Historic slave cabins, Georgetown

Historic slave cabins in Georgetown; (c) Soul Of America


Hobcaw Barony
A 17,500 acre research reserve, Hobcaw Barony is one of the few undeveloped tracts on the Waccamaw Neck. Native Americans called it “hobcaw”, meaning “between the waters”; in 1718, the land became a colonial grant, called a barony. Subdivided into plantations extending from the river to the sea, it was part of the great rice empire until the turn of the 20th century. Historic sites include “Friendfield,” a 19th century slave village where enslaved people and freedmen lived until 1952. The property includes slave cabins, a church and artifacts excavated from the site. The Director of Interpretation and has a wealth of knowledge about historic black life on the property.
ADDRESS: 22 Hobcaw Road
PHONE: 843-546-4623
WEBSITE: http://www.hobcawbarony.org

Joseph Hayne Rainey House
Built in circa 1760. Rainey held many important political positions. His main fame was as the First African American ever elected to the United States House of Representatives.
ADDRESS: 909 Prince Street

Market Street
Historically known as home to many African American businesses. Today, it’s home to a gospel station, jazz café and barbershop.

Mansfield Plantation
Only recently opened to the public, this antebellum plantation of the old South was once home to about 100 enslaved people; adapting African culture to survive, they worked the old rice fields and winnowing building (the place where rice chaff was separated from rice kernels) that still stands. The first tour lasts about an hour and wanders through the slave village and plantation landscape. If you opt for the second tour, you’ll also get tea and sweets in the dining room of Big House. The sweets are based on homemade 19th century recipes. Tours are by appt only.
ADDRESS: S.C. Highway 701 North

King Street Jazz Company
This restaurant and bar offers variety of entertainment for the jazz enthusiast.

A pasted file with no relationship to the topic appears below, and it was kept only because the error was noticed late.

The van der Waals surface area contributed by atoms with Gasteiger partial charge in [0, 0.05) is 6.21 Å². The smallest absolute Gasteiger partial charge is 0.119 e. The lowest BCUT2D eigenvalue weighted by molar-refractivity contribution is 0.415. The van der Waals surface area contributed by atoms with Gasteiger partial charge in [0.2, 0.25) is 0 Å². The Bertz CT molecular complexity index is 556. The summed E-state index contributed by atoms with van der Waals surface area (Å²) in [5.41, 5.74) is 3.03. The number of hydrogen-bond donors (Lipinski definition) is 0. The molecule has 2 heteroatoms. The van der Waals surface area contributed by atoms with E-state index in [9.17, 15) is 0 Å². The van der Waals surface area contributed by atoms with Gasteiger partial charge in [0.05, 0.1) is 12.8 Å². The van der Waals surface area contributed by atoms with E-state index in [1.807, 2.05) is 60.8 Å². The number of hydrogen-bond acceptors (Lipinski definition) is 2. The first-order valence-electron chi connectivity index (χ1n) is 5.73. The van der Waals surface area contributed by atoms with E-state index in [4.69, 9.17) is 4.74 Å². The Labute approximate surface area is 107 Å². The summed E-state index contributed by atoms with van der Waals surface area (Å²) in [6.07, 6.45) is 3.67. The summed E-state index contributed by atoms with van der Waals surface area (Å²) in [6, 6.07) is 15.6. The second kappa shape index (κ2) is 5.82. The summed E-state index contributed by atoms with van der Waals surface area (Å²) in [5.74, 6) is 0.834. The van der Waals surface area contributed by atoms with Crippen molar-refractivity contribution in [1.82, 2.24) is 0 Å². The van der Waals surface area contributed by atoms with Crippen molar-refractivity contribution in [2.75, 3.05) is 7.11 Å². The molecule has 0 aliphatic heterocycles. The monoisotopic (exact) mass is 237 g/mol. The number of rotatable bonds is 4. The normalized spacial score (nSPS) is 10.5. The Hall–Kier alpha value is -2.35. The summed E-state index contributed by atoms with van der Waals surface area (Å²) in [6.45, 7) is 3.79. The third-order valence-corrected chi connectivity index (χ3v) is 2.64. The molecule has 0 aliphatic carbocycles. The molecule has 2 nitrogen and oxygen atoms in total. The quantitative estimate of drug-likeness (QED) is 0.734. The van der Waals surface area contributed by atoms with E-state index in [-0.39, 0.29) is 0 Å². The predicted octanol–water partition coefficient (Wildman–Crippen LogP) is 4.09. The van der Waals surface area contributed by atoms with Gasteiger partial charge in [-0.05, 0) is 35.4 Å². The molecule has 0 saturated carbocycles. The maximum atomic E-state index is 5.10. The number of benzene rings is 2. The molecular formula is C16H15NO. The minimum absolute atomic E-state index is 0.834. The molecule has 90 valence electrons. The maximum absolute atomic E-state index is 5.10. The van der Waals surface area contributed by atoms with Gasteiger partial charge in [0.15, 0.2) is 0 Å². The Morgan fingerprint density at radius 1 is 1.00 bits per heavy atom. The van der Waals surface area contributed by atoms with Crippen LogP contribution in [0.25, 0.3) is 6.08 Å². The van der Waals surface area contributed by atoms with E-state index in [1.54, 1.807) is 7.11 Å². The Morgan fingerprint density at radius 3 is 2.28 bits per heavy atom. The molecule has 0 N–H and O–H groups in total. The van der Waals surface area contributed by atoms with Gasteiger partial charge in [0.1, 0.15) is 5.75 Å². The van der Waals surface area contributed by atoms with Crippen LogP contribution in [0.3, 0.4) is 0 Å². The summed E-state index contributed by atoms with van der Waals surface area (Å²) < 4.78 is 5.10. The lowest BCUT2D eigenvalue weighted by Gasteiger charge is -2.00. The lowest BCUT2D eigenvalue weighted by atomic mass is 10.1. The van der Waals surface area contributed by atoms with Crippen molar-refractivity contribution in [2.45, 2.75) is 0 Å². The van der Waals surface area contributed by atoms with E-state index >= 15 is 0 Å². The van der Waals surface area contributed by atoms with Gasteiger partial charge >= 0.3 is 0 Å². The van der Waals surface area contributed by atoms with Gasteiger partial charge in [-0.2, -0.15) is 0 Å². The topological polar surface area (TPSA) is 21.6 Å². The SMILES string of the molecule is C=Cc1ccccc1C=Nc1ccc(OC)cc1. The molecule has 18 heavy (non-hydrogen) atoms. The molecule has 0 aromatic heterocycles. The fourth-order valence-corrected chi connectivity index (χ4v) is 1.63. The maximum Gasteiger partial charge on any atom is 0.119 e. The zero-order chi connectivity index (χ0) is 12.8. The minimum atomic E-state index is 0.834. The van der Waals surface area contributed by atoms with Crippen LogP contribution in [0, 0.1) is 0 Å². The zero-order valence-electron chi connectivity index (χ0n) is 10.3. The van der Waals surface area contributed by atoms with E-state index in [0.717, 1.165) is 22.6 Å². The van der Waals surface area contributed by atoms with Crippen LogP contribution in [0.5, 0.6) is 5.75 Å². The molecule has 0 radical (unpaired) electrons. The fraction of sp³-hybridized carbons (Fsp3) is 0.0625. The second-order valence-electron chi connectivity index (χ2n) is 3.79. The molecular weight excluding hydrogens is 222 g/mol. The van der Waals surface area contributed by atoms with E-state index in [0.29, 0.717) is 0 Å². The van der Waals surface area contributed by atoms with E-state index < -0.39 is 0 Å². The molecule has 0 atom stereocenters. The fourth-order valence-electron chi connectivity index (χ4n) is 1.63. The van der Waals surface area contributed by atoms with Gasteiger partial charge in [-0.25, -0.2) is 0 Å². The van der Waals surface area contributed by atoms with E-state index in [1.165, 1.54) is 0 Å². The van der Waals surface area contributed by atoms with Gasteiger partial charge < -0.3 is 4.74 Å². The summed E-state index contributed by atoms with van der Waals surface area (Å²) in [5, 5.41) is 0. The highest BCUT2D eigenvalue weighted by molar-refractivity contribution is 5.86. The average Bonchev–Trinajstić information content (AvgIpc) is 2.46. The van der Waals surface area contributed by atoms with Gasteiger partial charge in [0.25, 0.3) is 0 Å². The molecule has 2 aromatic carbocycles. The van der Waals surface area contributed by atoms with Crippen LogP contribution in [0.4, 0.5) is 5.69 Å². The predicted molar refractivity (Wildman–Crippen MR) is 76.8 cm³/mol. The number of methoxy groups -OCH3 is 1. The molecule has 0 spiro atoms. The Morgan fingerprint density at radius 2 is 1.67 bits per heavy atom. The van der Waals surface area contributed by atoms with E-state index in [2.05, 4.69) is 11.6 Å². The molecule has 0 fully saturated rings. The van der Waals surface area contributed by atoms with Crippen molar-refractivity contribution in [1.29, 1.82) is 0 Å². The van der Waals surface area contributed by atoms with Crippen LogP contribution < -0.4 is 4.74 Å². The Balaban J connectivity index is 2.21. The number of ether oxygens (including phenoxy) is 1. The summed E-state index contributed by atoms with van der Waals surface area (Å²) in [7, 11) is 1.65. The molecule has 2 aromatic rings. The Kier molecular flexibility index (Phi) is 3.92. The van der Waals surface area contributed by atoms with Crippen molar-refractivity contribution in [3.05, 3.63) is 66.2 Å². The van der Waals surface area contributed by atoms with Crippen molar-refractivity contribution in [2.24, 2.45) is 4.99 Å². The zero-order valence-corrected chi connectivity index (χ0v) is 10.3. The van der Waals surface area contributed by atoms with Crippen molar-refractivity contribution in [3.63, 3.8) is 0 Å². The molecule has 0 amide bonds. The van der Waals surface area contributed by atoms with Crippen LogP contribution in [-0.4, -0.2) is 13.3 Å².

ADDRESS: Market Street
PHONE: 843-527-2209

Bethel A.M.E. Church
Founded circa 1882, this church has been the center of African American achievements within the Georgetown community.
ADDRESS: 417 Broad Street
PHONE: 843-546-4898

Dreamkeepers Gift Shop
Offers local and regional African American art; Dreamkeepers Community Art Center.
ADDRESS: 1623 Gilbert Street
PHONE: 843-546-1974

Brookgreen Gardens
Along with a sculpture garden, wildlife preserve is the new Lowcountry Center that depicts the history of the Lowcountry from its Native American beginnings to its slave era and beyond. Gullah native and historian Ron Daise, who produced and starred in the Nickelodeon program “Gullah Gullah Island” with his wife Natalie, is the VP for Creative Education at the center. Don’t miss his entertaining and informative one-man show tracing the history of the Gullah people from Africa to South Carolina’s Lowcountry.
DAYS & HOURS: daily 9:30a-5p, closed Mondays in December
ADDRESS: U.S. Highway 17
PHONE: 843-235-6000 and 800-849-1931
WEBSITE: http://www.brookgreen.org

The Rice Museum
The old clock tower is the landmark of downtown Georgetown. Tour the history of rice culture in Georgetown County, where the majority of rice was grown in South Carolina during the plantation era. Friendly tour guides take you through exhibits on the rice plantations and slave life, as well as original artifacts from rice cultivation. The venue includes historical exhibits of Joseph Hayne Rainey, the first African American elected to the U.S. House of Representatives, and African American art.
ADDRESS: 633 Front Street
PHONE: 843-546-7423
WEBSITE: http://www.ricemuseum.org


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